Rick, my soon-to-be seventeen-year-old son and I took a drive of several days down California's Highway 101 to Morro Bay, north of San Luis Obispo on the Central Coast, then up Big Sur to Carmel, and back to San Francisco. We figured Hearst Castle and Big Sur, the wild and winding coast would be the sights to see. Along the way we made a few stops I'd like to mention in order to lay out a notion.
As we approached Salinas, I recalled that this was where John Steinbeck came from. It's sort of the StatNisland of California with farms. Steinbeck's works were burned there, more than once. The farm owners didn't appreciate his sympathetic portrayal of the broke and homeless Dust Bowl refugees from Oklahoma and Arkansas who arrived during the Depression looking for work and living under bridges. "Grapes of Wrath," was the novel Steinbeck wrote based on his newspaper reporting of these folks at that time; won the Nobel Prize for literature for that. Well, the local folks who owned the land didn't like it and let Steinbeck know, loud and clear. So in some of his other works, like "Cannery Row," and "Tortilla Flat," which also featured the people living on the bottom rung of the economic ladder, or perhaps they are the ground on which the ladder rests, Steinbeck made sure to populate the bordellos with Salinans.
So it is with some adverse context and history that Salinas is now home for the National Steinbeck Center, a museum, just opened at the end of Main Street, which looks like Richmond Avenue back when they had the Christmas Lights, some decades ago.
Rick and I decided to check the place out and were glad we did. It's a lovely modern building complex, airy and light, with indoor and outdoor meeting rooms, a computerized research room, a gallery of paintings of the valley and the people, a bookstore and gift shop, but most of all, the museum area, featuring published works, notebooks, reviews, selections, film clips, memorabilia such as the camper van Steinbeck traveled across the country in to write "Travels With Charlie," (his dog) around '57, and a lot of other good stuff.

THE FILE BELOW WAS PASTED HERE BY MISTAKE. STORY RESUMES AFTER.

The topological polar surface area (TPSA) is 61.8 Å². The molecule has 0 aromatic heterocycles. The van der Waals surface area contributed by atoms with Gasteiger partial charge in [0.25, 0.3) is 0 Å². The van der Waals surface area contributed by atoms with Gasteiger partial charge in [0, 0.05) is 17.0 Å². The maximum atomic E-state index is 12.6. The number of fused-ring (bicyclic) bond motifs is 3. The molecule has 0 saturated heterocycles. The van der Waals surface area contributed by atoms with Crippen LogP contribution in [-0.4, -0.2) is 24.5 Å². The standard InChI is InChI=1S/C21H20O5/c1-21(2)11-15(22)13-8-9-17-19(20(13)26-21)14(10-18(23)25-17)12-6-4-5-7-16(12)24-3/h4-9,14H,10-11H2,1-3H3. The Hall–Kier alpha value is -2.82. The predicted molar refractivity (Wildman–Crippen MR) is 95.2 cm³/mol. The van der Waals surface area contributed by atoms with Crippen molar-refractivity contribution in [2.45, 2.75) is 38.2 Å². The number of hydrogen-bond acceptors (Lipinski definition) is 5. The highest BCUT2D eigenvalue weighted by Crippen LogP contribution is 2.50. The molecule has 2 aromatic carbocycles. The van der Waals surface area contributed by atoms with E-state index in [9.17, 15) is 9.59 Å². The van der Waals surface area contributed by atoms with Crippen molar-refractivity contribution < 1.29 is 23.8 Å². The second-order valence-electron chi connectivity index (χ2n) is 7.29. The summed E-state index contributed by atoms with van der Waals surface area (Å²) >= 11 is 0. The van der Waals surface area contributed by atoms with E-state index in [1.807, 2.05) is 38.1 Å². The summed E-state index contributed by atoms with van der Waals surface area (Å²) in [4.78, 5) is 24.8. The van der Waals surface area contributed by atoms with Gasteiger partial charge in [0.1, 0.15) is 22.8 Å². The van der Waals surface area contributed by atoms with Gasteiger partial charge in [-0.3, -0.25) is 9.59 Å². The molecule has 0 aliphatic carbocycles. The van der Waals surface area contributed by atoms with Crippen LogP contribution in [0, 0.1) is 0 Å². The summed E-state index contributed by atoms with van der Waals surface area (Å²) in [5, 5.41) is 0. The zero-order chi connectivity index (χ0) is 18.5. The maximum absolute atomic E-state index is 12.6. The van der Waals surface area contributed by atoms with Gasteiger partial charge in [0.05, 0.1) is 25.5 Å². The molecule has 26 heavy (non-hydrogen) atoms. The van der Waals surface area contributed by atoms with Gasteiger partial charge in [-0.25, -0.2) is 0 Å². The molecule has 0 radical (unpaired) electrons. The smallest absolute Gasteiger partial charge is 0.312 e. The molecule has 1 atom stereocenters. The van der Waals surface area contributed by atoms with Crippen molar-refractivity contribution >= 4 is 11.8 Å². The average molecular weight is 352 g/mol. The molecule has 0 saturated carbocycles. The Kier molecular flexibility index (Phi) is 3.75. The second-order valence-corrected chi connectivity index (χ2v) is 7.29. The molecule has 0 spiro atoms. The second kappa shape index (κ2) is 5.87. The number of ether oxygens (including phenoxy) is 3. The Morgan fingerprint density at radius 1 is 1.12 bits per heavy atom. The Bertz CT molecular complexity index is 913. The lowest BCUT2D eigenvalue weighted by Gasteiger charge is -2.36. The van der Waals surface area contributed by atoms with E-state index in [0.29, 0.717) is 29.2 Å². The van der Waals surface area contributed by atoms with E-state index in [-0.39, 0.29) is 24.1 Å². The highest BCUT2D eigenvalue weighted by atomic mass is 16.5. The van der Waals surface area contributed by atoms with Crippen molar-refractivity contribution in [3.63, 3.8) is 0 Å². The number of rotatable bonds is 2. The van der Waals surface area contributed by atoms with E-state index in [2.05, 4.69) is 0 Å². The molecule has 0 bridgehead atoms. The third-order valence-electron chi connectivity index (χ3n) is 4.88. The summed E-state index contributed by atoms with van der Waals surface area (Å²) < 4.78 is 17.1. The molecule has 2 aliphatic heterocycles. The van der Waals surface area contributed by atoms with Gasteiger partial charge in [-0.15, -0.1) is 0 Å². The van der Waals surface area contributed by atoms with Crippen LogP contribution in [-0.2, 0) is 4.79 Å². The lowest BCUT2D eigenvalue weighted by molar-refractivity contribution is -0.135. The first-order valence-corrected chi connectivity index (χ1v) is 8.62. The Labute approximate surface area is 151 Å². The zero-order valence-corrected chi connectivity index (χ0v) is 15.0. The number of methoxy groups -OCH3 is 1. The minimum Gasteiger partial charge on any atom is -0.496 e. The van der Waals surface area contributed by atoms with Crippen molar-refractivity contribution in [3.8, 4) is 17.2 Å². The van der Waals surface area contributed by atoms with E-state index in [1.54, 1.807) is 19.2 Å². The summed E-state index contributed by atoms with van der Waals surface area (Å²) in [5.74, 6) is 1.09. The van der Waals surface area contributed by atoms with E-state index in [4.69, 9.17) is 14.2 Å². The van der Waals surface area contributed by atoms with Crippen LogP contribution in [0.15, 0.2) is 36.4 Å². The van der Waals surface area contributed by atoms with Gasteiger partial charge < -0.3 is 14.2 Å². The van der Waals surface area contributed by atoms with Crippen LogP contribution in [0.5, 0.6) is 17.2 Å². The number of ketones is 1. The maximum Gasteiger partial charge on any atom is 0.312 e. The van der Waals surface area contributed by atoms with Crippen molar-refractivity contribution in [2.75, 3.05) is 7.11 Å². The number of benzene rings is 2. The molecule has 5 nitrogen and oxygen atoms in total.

It was a wonderful way to remember Steinbeck and what he told us was important in our lives. Later on in our drive we stopped at Cannery Row in Monterey, which Steinbeck put on the map.
When we arrived at San Simeon, down the Central Coast, after cutting over on Highway 46, through picturesque vineyard country mountainside, tended by Mexican migrant workers, we eventually visited the prime attraction along the coast, Hearst Castle.
William Randolph Hearst was the son of a man who struck it rich in the Nevada silver mines then went into politics, became a U.S. Senator, and owner of what became the Hearst chain of newspapers. WR was the only child he left it all to. WR built the empire up even further and became the man Orson Welles portrayed in "Citizen Kane." WR also started the 1898 war against Spain, to improve circulation, launching the U.S. on it's hegemonistic course which we haven't been able to get off our backs since. We stripped Spain of its remaining possessions (Puerto Rico, the Philippines, Cuba) and took the prizes for ourselves.
What Hearst did with his money was to build a castle on the Central Coast of California. The Hearst Corporation, which owns about a quarter million undeveloped acres of pristine ranch land along the coast unloaded the castle on the State of California forty years ago, sparing the corporation of taxes and upkeep. California now owns one one of the prettiest White Elephants you ever saw, complete with beautiful pools no one is allowed to swim in, which is a sin to an old lifeguard like me.
WR kept a single talented architect, Julia Morgan, in business for thirty years adding on-and-on to his castle. He'd buy rooms from castles in Italy, and churches in France, and have them shipped over and installed in his. The place is loaded with expensive tapestries, silverware, lamps, carpets, antique furniture, etc. Kind of like Bill Gates on steroids. If you can imagine having Gates's fortune and spending it on a castle, this is Hearst Castle, 'twenties style.
The guides point out this antique and that. The group from the bus is free to go "Ooh," and "Ah," if they want.
Me, I'm a little different. I've gotta wonder what it all means, coming from Faw Cawnahs, and all that, where the number of castles, apart from my own on Hodges Place (two story, red brick, attached, on a play-street), were few and far between.
Having just visited the Steinbeck museum in Salinas, and thus having something recent to compare Hearst Castle with, I figured that Steinbeck's meant a lot more than Hearsts.